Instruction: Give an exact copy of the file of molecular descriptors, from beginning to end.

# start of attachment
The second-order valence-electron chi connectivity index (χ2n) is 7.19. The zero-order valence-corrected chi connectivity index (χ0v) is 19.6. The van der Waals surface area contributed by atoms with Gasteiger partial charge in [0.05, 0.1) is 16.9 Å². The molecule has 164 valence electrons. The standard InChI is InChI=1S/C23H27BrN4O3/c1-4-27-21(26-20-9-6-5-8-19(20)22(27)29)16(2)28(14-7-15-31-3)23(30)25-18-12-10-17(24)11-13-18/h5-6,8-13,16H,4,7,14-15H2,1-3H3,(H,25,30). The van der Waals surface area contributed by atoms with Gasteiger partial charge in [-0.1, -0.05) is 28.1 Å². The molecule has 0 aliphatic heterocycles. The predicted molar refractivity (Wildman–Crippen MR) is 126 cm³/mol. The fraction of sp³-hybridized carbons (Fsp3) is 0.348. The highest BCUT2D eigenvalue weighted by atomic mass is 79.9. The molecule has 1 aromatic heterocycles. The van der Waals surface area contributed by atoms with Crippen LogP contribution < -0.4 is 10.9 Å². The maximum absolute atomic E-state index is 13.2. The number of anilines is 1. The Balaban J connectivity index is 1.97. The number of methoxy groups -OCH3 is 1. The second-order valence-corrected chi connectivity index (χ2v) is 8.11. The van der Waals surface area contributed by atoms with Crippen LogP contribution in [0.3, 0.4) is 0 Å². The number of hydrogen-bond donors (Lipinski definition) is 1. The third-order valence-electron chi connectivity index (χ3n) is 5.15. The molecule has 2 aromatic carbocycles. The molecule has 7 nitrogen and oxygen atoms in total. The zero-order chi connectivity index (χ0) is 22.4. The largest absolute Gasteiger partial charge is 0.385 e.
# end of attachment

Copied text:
The second-order valence-electron chi connectivity index (χ2n) is 7.19. The zero-order valence-corrected chi connectivity index (χ0v) is 19.6. The van der Waals surface area contributed by atoms with Gasteiger partial charge in [0.05, 0.1) is 16.9 Å². The molecule has 164 valence electrons. The standard InChI is InChI=1S/C23H27BrN4O3/c1-4-27-21(26-20-9-6-5-8-19(20)22(27)29)16(2)28(14-7-15-31-3)23(30)25-18-12-10-17(24)11-13-18/h5-6,8-13,16H,4,7,14-15H2,1-3H3,(H,25,30). The van der Waals surface area contributed by atoms with Gasteiger partial charge in [-0.1, -0.05) is 28.1 Å². The molecule has 0 aliphatic heterocycles. The predicted molar refractivity (Wildman–Crippen MR) is 126 cm³/mol. The fraction of sp³-hybridized carbons (Fsp3) is 0.348. The highest BCUT2D eigenvalue weighted by atomic mass is 79.9. The molecule has 1 aromatic heterocycles. The van der Waals surface area contributed by atoms with Crippen LogP contribution < -0.4 is 10.9 Å². The maximum absolute atomic E-state index is 13.2. The number of anilines is 1. The Balaban J connectivity index is 1.97. The number of methoxy groups -OCH3 is 1. The second-order valence-corrected chi connectivity index (χ2v) is 8.11. The van der Waals surface area contributed by atoms with Crippen LogP contribution in [0.3, 0.4) is 0 Å². The number of hydrogen-bond donors (Lipinski definition) is 1. The third-order valence-electron chi connectivity index (χ3n) is 5.15. The molecule has 2 aromatic carbocycles. The molecule has 7 nitrogen and oxygen atoms in total. The zero-order chi connectivity index (χ0) is 22.4. The largest absolute Gasteiger partial charge is 0.385 e.